MAYOR OF LONDON Sadiq Khan has recently unveiled plans to pedestrianise the East-West section of Oxford Street in time for the launch of the Elizabethan Line in Dec 2018. He has marked out a half-mile area from Oxford Street to Orchard Street, although the North-South section will remain as it is. Transport for London promises “an unprecedented level of investment in central London” with £60 million earmarked for Oxford Street. The authorities have also looked into increasing the capacities of Tottenham Court Road and Bond Street stations. The new look tree-lined thoroughfare complete with public art is set to be a tourist-magnet. The Mayor’s timely announcement gives a year countdown before the expected influx of tourists.
Although the traffic-free zone targets diesel and petrol vehicles, even cyclists face restricted flow under the current scheme. It is widely recognised that Oxford Street, with half a million visitors everyday, is one of the most popular streets in the world but comparatively few realize it is also one of the most polluted. The soaring levels of nitrogen dioxide (NO2) emitted by buses place it at the top of the name and shame list compiled by scientists and environmentalists.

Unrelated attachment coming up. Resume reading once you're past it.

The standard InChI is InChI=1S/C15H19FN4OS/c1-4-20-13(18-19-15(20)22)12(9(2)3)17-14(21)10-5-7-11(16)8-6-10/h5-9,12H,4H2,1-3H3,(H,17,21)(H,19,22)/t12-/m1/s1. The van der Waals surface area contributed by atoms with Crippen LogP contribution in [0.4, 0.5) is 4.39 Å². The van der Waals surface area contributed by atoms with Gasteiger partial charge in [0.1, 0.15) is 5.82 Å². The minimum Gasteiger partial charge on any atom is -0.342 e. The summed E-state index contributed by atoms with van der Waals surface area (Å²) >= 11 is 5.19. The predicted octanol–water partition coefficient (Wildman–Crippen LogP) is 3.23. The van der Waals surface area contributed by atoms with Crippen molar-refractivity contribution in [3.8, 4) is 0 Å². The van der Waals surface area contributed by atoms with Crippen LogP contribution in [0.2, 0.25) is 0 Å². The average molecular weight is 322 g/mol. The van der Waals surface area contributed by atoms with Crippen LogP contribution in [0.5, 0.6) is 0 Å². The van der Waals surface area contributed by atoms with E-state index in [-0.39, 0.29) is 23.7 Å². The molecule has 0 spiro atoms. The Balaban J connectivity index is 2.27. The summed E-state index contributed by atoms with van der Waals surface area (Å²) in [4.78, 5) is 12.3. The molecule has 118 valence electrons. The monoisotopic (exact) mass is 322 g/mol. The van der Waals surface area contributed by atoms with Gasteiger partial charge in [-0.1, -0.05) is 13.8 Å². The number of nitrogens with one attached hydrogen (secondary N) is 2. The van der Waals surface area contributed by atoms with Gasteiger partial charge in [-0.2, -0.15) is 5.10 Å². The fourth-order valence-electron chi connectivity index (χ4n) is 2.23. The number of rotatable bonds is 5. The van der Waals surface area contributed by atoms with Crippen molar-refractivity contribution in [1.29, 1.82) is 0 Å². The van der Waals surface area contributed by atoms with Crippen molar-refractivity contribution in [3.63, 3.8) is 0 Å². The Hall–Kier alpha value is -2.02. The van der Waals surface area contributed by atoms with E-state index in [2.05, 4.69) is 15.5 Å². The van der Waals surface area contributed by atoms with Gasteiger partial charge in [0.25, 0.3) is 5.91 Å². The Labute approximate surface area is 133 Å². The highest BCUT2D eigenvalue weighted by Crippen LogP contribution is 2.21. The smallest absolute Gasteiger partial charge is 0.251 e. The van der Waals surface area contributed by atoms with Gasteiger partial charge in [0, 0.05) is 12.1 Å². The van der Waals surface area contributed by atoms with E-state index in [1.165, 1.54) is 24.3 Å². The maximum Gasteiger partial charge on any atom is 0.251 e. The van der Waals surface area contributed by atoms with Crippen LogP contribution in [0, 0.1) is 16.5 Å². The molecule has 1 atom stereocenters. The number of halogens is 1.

The EU’s safety limit for this toxic pollutant is 135 micrograms per cubic metre yet scientists from Kings College London detected peak levels of 463. Khan and former mayor Boris Johnson both accepted the findings, with Johnson outlining plans for the world’s first ultra low emission zone (ULEZ) by 2020. Also accidents are a concern. Over a three year period prior to the consultation a pedestrian was involved with a collision with a vehicle every week
Despite the fact cars already have restricted access during peak hours, the main culprits buses and taxis continue to use it. A 40 per cent decrease in buses is expected and Crossrail and the Elizabethan Line will bear the excess passengers no longer using these banned transport options. The public is in favour of a pedstrianised plaza with two thirds of 12,000 voters giving it the thumbs up during public consultation. This includes not just residents but businesses that stood to lose potential custom from the reduced flow of traffic yet still favoured better air quality.